The Natural Gas Paradox: Shutting Down a System Designed to Operate Forever
52 Pages Posted: 20 May 2020 Last revised: 12 Jun 2020
Date Written: March 6, 2020
The scientific consensus is clear. The earth’s climate is changing, and mankind must take collective bold action. While the pace of decarbonization is being debated as a political question, it is already impacting business decisions and needs to also be addressed by regulators. From a decarbonization perspective, most challenging is what happens inside the home: addressing natural gas used for heating, cooking, clothes drying and hot water. Eliminating natural gas usage for these activities will require societal change at a massive scale, with significant economic and regulatory implications.
As states move toward full decarbonization, the natural gas distribution system will need to become a central focus. Pipes put into the ground today have a lifespan of up to 80 years – far past the point where the scientific community has indicated we will need to be fully transitioned away from all fossil fuel use. Compounding this problem from a financial and regulatory perspective, natural gas distribution systems are monopoly regulated utilities, with their costs paid for by captive ratepayers.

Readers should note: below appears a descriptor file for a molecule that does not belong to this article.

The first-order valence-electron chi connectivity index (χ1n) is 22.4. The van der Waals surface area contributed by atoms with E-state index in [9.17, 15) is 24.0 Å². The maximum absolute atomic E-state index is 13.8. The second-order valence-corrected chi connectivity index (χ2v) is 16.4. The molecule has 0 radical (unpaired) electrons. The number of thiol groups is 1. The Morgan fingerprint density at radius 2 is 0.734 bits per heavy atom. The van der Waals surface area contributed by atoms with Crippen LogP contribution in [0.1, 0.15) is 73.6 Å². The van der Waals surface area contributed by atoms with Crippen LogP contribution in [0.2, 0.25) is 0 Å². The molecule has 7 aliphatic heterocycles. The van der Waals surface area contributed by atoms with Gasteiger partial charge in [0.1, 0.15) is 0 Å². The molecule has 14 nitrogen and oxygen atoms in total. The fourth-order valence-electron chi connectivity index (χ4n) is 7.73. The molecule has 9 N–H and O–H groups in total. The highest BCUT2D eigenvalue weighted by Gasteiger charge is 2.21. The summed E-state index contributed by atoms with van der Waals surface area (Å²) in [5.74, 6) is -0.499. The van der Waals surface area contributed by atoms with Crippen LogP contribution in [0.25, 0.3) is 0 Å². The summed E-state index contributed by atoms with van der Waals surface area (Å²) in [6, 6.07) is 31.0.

The transition raises three interrelated questions, one political and two regulatory: 1) what policies are necessary to electrify household uses; 2) how regulators should shut down the natural gas distribution system; and 3) how should regulators compensate regulated monopoly utilities for the assets that have become stranded in the transition? The answer to the first question will have a direct impact on the other two.
To address these questions, this article starts with a description of the natural gas distribution system, including a quantification of value. The paper discusses options which exist for regulators as they plan to shut off, and subsequently decommission, natural gas infrastructure. Assuming some assets will become stranded, this paper reviews learnings from other stranded asset challenges, potential regulatory treatments, and what regulators could do to lessen future challenges as they are approving projects now. How to both incent and pay for the transition of all residential uses away from natural gas will be the most difficult challenge of decarbonization.
Keywords: natural gas, decarbonization, regulatory policy, fossil fuel, distribution system, monopoly, utility, utilities, energy transition, stranded asset, securitization, amortization, decommissioning, capital recovery, disallowance
JEL Classification: D42, G38, K23, K32, L50, L95, L98, Q38, Q48
Suggested Citation: Suggested Citation